Time to read and reflect

A Bulgarian bookshop in Walthamstow has become a popular community hub

Once Upon a Time Book Cafe

Elina and Melina run the Once Upon a Time Book Cafe in the St James area of Walthamstow

The transformation of a worn and empty shop into a literary hub was not immediate. It took two women four months working at what they do best; making creative change.

After walking in one day I discovered this book café hides one of Walthamstow’s secrets – here lives the largest Bulgarian community in London. Together like inter-leafed pages sat the coffee drinkers, the mothers and toddlers, the quiet laptop tappers, friends meeting for a chat, the browsers and buyers who find to hand the literature of home.

“It’s a risk and a bother/in this world that’s still male,” John Balaban translates Blaga Dimitrova’s poem A Woman Alone on the Road; written when she was 70 while becoming
the country’s first vice president in the post-communist era.

How did the book café come about? I asked the co-founder, Elina: “It was my inspiration
on a mountain top.” That would explain the deep blue covering the walls. While working together, Melina and Elina talked about what they were reading, their love of literature and problem of finding Bulgarian books.

Open the Rorschach of a divided Europe; this mountainous region following the Danube down to the Black Sea lies hidden behind the marbles of adjacent Greece. But those ancients made Thrace a region of wild mystery. Where mystics abound, can the poets be far behind? And don’t we all love a good story?

The Once Upon a Time Book Café in Station Road, Walthamstow

The Once Upon a Time Book Café in Station Road, Walthamstow

Every beginning opens the dark; so they named their book café on the corner of St James Street ‘Once Upon a Time’. The imagination is the place to bind conversations within and among communities around a good read and a good cuppa. In good weather, this extends outside into the garden they are developing at the back.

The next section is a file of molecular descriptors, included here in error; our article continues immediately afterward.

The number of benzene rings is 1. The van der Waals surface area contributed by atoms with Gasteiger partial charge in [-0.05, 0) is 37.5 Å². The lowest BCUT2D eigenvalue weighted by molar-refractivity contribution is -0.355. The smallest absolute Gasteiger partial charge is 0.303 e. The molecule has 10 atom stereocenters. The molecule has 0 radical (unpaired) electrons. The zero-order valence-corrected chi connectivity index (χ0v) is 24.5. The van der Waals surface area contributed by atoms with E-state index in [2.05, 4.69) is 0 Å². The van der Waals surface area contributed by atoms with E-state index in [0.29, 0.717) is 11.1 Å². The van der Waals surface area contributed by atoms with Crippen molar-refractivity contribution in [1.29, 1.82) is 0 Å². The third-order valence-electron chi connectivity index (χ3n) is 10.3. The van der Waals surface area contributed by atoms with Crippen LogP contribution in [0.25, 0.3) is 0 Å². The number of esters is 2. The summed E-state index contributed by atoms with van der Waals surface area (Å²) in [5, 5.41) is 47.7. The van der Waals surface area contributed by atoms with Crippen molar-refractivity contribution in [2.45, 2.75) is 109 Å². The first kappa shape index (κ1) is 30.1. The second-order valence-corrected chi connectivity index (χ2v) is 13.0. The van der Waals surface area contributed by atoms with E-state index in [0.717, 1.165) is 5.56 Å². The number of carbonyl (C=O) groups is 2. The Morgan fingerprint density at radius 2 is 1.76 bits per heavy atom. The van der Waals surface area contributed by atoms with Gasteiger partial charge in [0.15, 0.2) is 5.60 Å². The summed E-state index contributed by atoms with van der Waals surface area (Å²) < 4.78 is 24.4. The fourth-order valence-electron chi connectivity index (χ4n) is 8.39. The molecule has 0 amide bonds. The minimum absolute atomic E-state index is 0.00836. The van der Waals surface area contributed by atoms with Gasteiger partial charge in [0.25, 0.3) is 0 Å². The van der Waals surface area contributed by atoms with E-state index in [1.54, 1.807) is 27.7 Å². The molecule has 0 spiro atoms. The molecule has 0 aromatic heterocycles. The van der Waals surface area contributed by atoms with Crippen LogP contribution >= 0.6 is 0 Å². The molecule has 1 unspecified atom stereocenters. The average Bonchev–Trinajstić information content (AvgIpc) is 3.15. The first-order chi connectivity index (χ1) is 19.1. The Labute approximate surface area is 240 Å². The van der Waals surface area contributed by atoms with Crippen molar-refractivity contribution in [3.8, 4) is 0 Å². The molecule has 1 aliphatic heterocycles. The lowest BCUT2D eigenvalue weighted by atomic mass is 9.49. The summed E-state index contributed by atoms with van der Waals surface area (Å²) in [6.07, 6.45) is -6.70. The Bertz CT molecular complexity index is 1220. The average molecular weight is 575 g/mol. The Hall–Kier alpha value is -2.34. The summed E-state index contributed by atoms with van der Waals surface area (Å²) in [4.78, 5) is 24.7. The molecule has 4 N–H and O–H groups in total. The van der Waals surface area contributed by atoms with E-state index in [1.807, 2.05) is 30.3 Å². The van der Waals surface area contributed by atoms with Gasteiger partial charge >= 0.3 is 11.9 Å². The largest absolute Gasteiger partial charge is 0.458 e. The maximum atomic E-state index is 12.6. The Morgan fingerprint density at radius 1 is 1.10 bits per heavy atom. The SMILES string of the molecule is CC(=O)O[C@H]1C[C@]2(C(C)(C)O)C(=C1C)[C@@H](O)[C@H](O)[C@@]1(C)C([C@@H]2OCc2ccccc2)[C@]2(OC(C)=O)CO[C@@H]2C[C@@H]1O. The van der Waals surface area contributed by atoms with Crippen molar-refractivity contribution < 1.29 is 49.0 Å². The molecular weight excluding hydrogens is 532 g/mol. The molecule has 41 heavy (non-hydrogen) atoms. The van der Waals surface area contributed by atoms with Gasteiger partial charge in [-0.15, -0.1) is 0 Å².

“Their roots remain buried/deep in the earth/and their shadows in our dreams.” Again Dimitrova, the conclusion of The Shadows of the Trees, translated by L Popva-Wightman.

In the year since opening, Once Upon A Time has hosted 23 readings, authors’ presentations, and poetry events. One highlight was an around the world night, a dozen poems were performed in the original language, and then in English translation; linking Scotland, Germany, Spain, Portugal, France, Brazil, Nepal, China and England, through Bulgaria. The other words of verse knitted the other worlds of Walthamstow. If Once Upon a Time has a mission, that evening was its statement.

There is a children’s room at the back. Tuesday mornings they hold baby art classes, host birthday parties and magic shows. A good selection of children’s books is part of the over 1,600 they have in stock. Perhaps these children here now will not have the experience Elina
had working in a hotel during the day, studying English at night; finding friendship with other immigrants was not enough, and integration was difficult. Finally a crisis overwhelmed her; she quit her job, describing herself as “a ghost”.

Reading was her consolation, but in a city of bookshops, hers was a face of hunger pressed against their outside glass. No such ceiling covers a mountain. One rare bright London morning, she woke with that rarest of gifts, a transforming idea. It took a year to locate, lease, then lift the latch on a dream.

One Saturday I raised my coffee to my lips, and my eyes to the back of the shop, where a child sat absorbed in its book. Melina and Elina were busy at the till. The child sat, becoming the future.